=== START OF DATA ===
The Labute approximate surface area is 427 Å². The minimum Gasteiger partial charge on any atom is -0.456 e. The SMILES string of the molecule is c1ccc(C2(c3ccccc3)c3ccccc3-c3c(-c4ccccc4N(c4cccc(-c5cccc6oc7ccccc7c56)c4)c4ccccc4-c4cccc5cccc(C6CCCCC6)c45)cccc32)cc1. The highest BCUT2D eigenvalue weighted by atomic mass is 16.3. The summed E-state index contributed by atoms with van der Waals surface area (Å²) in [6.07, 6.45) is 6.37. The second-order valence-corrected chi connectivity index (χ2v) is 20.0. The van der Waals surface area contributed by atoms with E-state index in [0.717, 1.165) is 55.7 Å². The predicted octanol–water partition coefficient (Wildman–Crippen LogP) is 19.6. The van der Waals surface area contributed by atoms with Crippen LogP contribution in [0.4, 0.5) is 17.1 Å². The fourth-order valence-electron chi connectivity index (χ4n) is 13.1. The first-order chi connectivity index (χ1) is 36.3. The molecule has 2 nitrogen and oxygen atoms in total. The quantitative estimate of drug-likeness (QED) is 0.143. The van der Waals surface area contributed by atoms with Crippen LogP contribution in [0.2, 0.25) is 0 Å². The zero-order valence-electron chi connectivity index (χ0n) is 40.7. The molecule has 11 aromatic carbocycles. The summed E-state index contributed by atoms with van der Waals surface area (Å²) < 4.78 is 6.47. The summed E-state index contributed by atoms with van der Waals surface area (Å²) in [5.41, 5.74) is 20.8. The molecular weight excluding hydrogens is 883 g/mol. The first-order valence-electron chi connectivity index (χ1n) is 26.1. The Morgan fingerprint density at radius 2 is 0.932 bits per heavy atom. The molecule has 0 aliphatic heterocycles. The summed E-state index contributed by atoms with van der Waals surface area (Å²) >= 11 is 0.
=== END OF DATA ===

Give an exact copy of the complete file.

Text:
The Labute approximate surface area is 427 Å². The minimum Gasteiger partial charge on any atom is -0.456 e. The SMILES string of the molecule is c1ccc(C2(c3ccccc3)c3ccccc3-c3c(-c4ccccc4N(c4cccc(-c5cccc6oc7ccccc7c56)c4)c4ccccc4-c4cccc5cccc(C6CCCCC6)c45)cccc32)cc1. The highest BCUT2D eigenvalue weighted by atomic mass is 16.3. The summed E-state index contributed by atoms with van der Waals surface area (Å²) in [6.07, 6.45) is 6.37. The second-order valence-corrected chi connectivity index (χ2v) is 20.0. The van der Waals surface area contributed by atoms with E-state index in [0.717, 1.165) is 55.7 Å². The predicted octanol–water partition coefficient (Wildman–Crippen LogP) is 19.6. The van der Waals surface area contributed by atoms with Crippen LogP contribution in [0.4, 0.5) is 17.1 Å². The fourth-order valence-electron chi connectivity index (χ4n) is 13.1. The first-order chi connectivity index (χ1) is 36.3. The molecule has 2 nitrogen and oxygen atoms in total. The quantitative estimate of drug-likeness (QED) is 0.143. The van der Waals surface area contributed by atoms with Crippen LogP contribution in [0.2, 0.25) is 0 Å². The zero-order valence-electron chi connectivity index (χ0n) is 40.7. The molecule has 11 aromatic carbocycles. The summed E-state index contributed by atoms with van der Waals surface area (Å²) < 4.78 is 6.47. The summed E-state index contributed by atoms with van der Waals surface area (Å²) in [5.41, 5.74) is 20.8. The molecular weight excluding hydrogens is 883 g/mol. The first-order valence-electron chi connectivity index (χ1n) is 26.1. The Morgan fingerprint density at radius 2 is 0.932 bits per heavy atom. The molecule has 0 aliphatic heterocycles. The summed E-state index contributed by atoms with van der Waals surface area (Å²) >= 11 is 0.